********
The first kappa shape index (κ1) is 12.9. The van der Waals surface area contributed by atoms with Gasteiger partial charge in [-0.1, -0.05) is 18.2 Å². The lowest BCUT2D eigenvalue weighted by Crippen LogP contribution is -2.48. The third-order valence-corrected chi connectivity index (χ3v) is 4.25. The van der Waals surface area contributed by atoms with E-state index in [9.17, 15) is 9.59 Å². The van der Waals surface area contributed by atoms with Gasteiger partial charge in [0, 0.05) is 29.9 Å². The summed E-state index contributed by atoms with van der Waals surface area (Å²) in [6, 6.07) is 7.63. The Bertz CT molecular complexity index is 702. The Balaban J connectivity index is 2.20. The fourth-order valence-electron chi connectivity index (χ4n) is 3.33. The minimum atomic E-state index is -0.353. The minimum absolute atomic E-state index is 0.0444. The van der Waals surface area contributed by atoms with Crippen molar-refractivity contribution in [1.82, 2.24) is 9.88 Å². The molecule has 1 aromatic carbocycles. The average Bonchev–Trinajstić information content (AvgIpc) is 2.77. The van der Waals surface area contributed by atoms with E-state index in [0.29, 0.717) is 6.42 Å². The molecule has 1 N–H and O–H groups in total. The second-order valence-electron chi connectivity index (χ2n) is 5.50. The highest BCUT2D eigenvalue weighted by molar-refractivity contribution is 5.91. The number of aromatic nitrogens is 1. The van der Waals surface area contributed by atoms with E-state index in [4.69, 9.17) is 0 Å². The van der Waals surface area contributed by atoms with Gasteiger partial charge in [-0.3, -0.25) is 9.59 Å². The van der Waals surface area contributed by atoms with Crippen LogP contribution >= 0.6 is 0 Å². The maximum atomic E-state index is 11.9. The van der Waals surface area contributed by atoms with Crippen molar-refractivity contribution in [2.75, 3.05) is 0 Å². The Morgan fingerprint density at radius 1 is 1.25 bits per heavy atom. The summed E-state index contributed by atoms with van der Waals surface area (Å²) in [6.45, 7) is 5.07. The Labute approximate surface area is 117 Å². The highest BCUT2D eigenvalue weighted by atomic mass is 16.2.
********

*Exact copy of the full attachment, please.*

The first kappa shape index (κ1) is 12.9. The van der Waals surface area contributed by atoms with Gasteiger partial charge in [-0.1, -0.05) is 18.2 Å². The lowest BCUT2D eigenvalue weighted by Crippen LogP contribution is -2.48. The third-order valence-corrected chi connectivity index (χ3v) is 4.25. The van der Waals surface area contributed by atoms with E-state index in [9.17, 15) is 9.59 Å². The van der Waals surface area contributed by atoms with Gasteiger partial charge in [0, 0.05) is 29.9 Å². The summed E-state index contributed by atoms with van der Waals surface area (Å²) in [6, 6.07) is 7.63. The Bertz CT molecular complexity index is 702. The Balaban J connectivity index is 2.20. The fourth-order valence-electron chi connectivity index (χ4n) is 3.33. The minimum atomic E-state index is -0.353. The minimum absolute atomic E-state index is 0.0444. The van der Waals surface area contributed by atoms with Crippen molar-refractivity contribution in [1.82, 2.24) is 9.88 Å². The molecule has 1 aromatic carbocycles. The average Bonchev–Trinajstić information content (AvgIpc) is 2.77. The van der Waals surface area contributed by atoms with E-state index in [0.29, 0.717) is 6.42 Å². The molecule has 1 N–H and O–H groups in total. The second-order valence-electron chi connectivity index (χ2n) is 5.50. The highest BCUT2D eigenvalue weighted by molar-refractivity contribution is 5.91. The number of aromatic nitrogens is 1. The van der Waals surface area contributed by atoms with E-state index in [4.69, 9.17) is 0 Å². The van der Waals surface area contributed by atoms with Gasteiger partial charge in [-0.3, -0.25) is 9.59 Å². The van der Waals surface area contributed by atoms with Crippen LogP contribution >= 0.6 is 0 Å². The maximum atomic E-state index is 11.9. The van der Waals surface area contributed by atoms with Crippen molar-refractivity contribution in [2.75, 3.05) is 0 Å². The Morgan fingerprint density at radius 1 is 1.25 bits per heavy atom. The summed E-state index contributed by atoms with van der Waals surface area (Å²) in [6.45, 7) is 5.07. The Labute approximate surface area is 117 Å². The highest BCUT2D eigenvalue weighted by atomic mass is 16.2.